A recent report by Britain’s Public Accounts Committee has shown that country’s military modernisation program faces a tremendous funding deficit of up to £20.8 billion ($28.25 billion), leaving the country’s ability to upgrade its already failing military infrastructure in serious doubt. The British Ministry of Defence (MoD) had planned to continue with the Modernising Defence Programme to keep its forces up to speed with the ‘fast-changing defence landscape’, set to provide the armed forces with the ability to meet conventional as well as cyber, chemical, biological, radiological, nuclear and electromagnetic threats for the coming years. With Britain’s armed forces today in poor shape after deep budget cuts, leaving large proportions of the Royal Navy out of service while the Army is forced to rely on underage recruits to fill its ranks. Britain’s elite Royal Marines have even been forced to rely on French landing craft in as they cannot afford modern replacements for their own ageing vessels.
The Public Accounts Committee report noted regarding the Britain’s inability afford its planned military modernisation: “The Department (of defence) faces a significant affordability gap in its Equipment Plan for the next 10 years… financial risk has increased since last year, and while the Department acknowledges that the affordability gap is in the billions of pounds, it is unable to quantify the size of the gap with any degree of precision. We are concerned by the Department’s vagueness and reluctance to acknowledge its full exposure, and by the Department seeming to question the accuracy of its own numbers when giving evidence.” Committee chairman Meg Hiller stated regarding the government’s lack of transparency: “The MoD’s national security responsibilities give it a unique and critical place in the public sector but that is no excuse for a lack of rigour in its financial affairs. The MoD’s inability to better quantify that affordability gap has consequences not just for its confirmed spending plans, but also its ability to prepare for serious challenges in national defence. The department must be more rigorous and realistic in its approach to costing its equipment plan. It also needs to be more open with parliament and the public about its finances, commitments and their costs to taxpayers.”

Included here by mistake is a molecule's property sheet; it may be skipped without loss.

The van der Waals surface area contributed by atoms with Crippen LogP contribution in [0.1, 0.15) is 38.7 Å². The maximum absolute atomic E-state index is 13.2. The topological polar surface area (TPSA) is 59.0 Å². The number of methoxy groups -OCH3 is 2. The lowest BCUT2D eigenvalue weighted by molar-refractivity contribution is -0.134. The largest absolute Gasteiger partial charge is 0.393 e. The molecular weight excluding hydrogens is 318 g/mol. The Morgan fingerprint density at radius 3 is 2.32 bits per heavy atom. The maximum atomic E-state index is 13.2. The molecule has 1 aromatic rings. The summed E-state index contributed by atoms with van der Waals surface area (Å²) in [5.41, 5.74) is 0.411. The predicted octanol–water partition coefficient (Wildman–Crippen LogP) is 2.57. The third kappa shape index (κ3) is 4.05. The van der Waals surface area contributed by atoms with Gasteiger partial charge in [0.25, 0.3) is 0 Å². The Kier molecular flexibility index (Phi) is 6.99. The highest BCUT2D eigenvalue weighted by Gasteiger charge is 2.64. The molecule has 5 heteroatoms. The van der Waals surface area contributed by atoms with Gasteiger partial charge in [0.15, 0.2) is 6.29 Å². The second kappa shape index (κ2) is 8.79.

With the British Armed Forces continuing to expand their defence commitments worldwide, pledging to deploy contingents from the South China Sea to the Korean Peninsula, the Persian Gulf and Africa, despite cuts to the defence budget, the military is increasingly overstretched and unable to meet its goals. According to an anonymous Royal Navy source reporting to the British paper the Telegraph, the majority of the Navy's vessels are out of service and unable to go out to sea. A combination of budget cuts, a lack of staff and fuel shortages was named as the cause, leaving the service a “laughing stock” according to the source - struggling to carry out even relatively basic hurricane relief operations. Another report in 2017 found that the Navy's entire attack submarine fleet was out of service due to poor maintenance. Former head of the Royal Navy, First Sea Lord Admiral Sir George Zambellas, warned that Britain's military capabilities are set to degenerate into those of a "Third World" country. Several prolific programs such as the Queen Elizabeth Class carriers are unlikely to see completion - with the fixed wing aircraft for the carriers' decks alone costing well over $10 billion to acquire and orders for these fighters likely to be cut to half the original number due to budgetary constraints. Other programs including fourth generation battle tanks to replace the Challenger 2 and new destroyers and laser weapons are among several which are likely to suffer from severe budget cuts. Unless significant increases are made to Britain's defence budget, unlikely considering the continuing national austerity budget and continued economic difficulties, the country is unlikely to be able to effectively modernise its armed forces or retain its status as a major power in the coming decades.